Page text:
Historically, every culture has its myths, superstitions and irrational suppressions which modern humans tend to think of as primitive, quaint, out-moded expressions of a limited reality. After the Renaissance, the "Age of Reason" propelled the collective mindset into a belief that science could provide humans a more accurate accounting of the world--and so it indeed seemed to do, with gnomes, fairies, ghosts, demons, gods and goddesses vanishing like a dream from which we'd awakened. Empirically gained insights were replaced with rationalism, deductive reasoning supplanted sensory perception and the long-held hierarchy of male domination knitted these into a new reality which we find ourselves perpetuating even today.

The half-Sorraia yearling filly, Fada

But is it not simply a new mythos...this supposed rationalist reality? Just one possibility of the way things appear to be? It seems to me that superstitions and irrationality are as much a feature of our rationalizations and scientific methodologies and take us even further away from whatever universal truths there might be.

Recently, I heard a CBC radio news program alert its listeners that new evidence has been discovered that there are a myriad of microbes living in bathroom shower heads which scientists now believe are responsible for a great number of human ills. We are being instructed to get into the routine of replacing our shower heads every three months. Our demons have become the bacteria we have coevolved with hundreds of thousands of years, our gods have become the manufacturers of the medications and appliances that will protect us from the harm of these evil organic entities.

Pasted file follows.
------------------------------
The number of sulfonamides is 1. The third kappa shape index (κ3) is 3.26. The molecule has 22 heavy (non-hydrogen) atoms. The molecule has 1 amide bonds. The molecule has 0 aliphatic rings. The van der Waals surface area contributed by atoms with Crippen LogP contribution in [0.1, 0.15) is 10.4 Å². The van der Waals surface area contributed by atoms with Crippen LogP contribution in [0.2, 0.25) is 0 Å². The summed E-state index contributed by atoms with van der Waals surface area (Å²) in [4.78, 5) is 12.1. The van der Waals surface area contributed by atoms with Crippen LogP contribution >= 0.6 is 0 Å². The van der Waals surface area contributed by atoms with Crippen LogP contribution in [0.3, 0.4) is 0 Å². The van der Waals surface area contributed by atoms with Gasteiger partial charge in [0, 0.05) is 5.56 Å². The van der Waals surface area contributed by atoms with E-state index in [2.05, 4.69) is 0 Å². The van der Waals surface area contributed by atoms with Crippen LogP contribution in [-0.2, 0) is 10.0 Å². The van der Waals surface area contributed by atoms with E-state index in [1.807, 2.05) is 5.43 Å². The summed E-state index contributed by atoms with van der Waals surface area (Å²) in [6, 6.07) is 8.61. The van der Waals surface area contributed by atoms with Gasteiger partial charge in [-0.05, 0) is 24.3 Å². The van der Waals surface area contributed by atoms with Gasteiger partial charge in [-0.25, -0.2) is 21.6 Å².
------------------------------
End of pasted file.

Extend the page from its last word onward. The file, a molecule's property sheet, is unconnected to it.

The half-Sorraia yearlings, with Mistral, at the mineral block

I'm not denying that there are germs that are harmful to the human body, but I am opting out of a collective mindset that is creating a reality that we must chemically armor ourselves against the natural world. Our hyper-sanitation habits are making us unfit to cope with organic living. It is a myth to think we are safer today from germs than we were even just a hundred years ago. We've exchanged one type of hobgoblin for another. What we believe in strongly enough has a knack of becoming our reality and seems to represent the "truth" of things. But is it?